Press release from the Hon Greg Hunt MP, Minister for the Environment
The Government is fulfilling an important election commitment to appoint Australia’s first Threatened Species Commissioner to help address the growing number of native plants and animals facing the threat of extinction.
Every year millions of dollars are spent in an attempt to reverse the trend in decline of Australia’s threatened species. Despite significant investment across all levels of Government, the private sector and non-government organisations, there are a growing number of native animals and plants facing the threat of extinction.
Many of our animals and plants symbolise the uniqueness of Australia as a nation. We have a responsibility to maintain them as our natural assets.
But we cannot continue to do what we have always done. We need to rethink our approach to threatened species.
For this reason the Government has appointed Australia’s first Threatened Species Commissioner.
Mr Gregory Andrews takes up this position at a critical time in our efforts to halt a potential tide of extinctions.
In his role as Commissioner, Mr Andrews will bring a new national focus to the conservation efforts for Australia’s endangered native flora and fauna.
Mr Andrews will work closely with some of Australia’s most respected scientists in the national Threatened Species Scientific Committee to ensure that practical action is taken to safeguard our native threatened species.
As a public servant and former diplomat with experience inside and outside of government, Mr Andrews has a proven capacity to bring people together to design and successfully implement practical solutions to complicated problems.
I am also delighted to announce the first four members of the Ministerial Council on the Environment. All are highly regarded experts in threatened species and will provide advice as a group to the Commissioner. The first four members are:
- Professor Helene Marsh - one of Australia’s leading experts on marine mammals and Chair of the Threatened Species Scientific Committee.
- Atticus Fleming - who leads the Australian Wildlife Conservancy which is achieving tangible results turning around threatened species declines.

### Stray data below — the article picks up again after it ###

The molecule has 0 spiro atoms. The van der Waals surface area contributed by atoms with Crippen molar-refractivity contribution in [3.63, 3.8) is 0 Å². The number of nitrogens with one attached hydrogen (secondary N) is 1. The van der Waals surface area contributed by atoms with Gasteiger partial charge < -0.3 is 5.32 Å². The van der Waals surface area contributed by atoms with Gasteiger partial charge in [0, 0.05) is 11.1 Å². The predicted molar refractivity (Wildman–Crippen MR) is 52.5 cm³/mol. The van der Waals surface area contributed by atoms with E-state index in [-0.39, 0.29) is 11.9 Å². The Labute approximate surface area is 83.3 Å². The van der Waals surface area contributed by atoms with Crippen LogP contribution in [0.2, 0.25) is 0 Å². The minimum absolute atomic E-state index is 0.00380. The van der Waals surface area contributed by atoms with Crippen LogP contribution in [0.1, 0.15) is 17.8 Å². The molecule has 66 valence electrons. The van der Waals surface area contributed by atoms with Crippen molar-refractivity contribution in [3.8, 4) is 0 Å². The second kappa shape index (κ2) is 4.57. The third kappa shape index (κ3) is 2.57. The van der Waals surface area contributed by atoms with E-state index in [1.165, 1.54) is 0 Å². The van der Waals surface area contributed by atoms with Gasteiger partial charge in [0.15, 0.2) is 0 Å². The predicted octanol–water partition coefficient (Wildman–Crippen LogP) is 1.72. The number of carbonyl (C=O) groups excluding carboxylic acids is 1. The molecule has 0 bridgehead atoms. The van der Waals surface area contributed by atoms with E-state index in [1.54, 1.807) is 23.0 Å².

- Rachel Lowry - Director of Wildlife Conservation and Science at Zoos Victoria and the head of conservation at Melbourne Zoo which is playing an integral role in saving iconic species such as the Eastern Barred Bandicoot, the Tasmanian Devil and the Orange-bellied Parrot.
- Samantha Vine - Head of Conservation for BirdLife Australia, where she manages a diverse portfolio of conservation policies, threatened species projects and campaigns.
Saving our native threatened species from the threat of extinction is a tough challenge, but solutions do exist. The trend of extinction in Australia’s mammals is not inevitable.
The recently published ‘Action Plan for Australian Mammals’shows that targeted interventions to address predators such as feral cats can have very effective results.
As one of his first actions, the Commissioner will develop a plan of priority actions to prevent extinctions and halt the decline of Australia’s most threatened species.
As part of this plan, the Commissioner will champion the next stage of the development of a feral cat bait - called Curiosity - which is showing promise as an effective and humane approach to the problem.
The Curiosity bait for feral cats comprises a small meat-based sausage containing a small hard plastic pellet filled with toxin. Feral cats do not have molar teeth and do not chew their food so they will reliably swallow portions of the sausage including the pellet.
Most of our native animals nibble and chew their food so will reject the pellet. The pellet is designed to dissolve in the feral cat’s stomach and deliver a rapid dose of a humane toxin, which simply sends the biggest killer of our native wildlife to sleep.
The Curiosity bait for feral cats uses a new toxin called para-aminopropiophenone, or PAPP, which is considered best-practice world-wide and is analogous to putting the animal into a sleep from which they do not wake up. The RSPCA considers this to be humane.
We know feral cats kill millions of mammals every night. The Curiosity bait has the potential to make a real difference to the protection and recovery of our native species.
The application and use of the Curiosity bait will be a key consideration of the Commissioner.
The Threatened Species Commissioner will work with the community to increase awareness of threatened species and bring together the partners and resources necessary to implement priority practical actions needed to protect our species.
One of his roles as Threatened Species Commissioner will also be to contribute to the streamlining and reform of Australia’s statutory recovery processes.
As commissioner, Mr Andrews will ensure an appropriate focus in the National Landcare Programme and Green Army on habitat maintenance and redevelopment for threatened species.
Many of the Green Army’s cohort of 15,000 young Australians, for example, will be making efforts to recover vital habitats and develop important breeding grounds for our threatened plants and animals.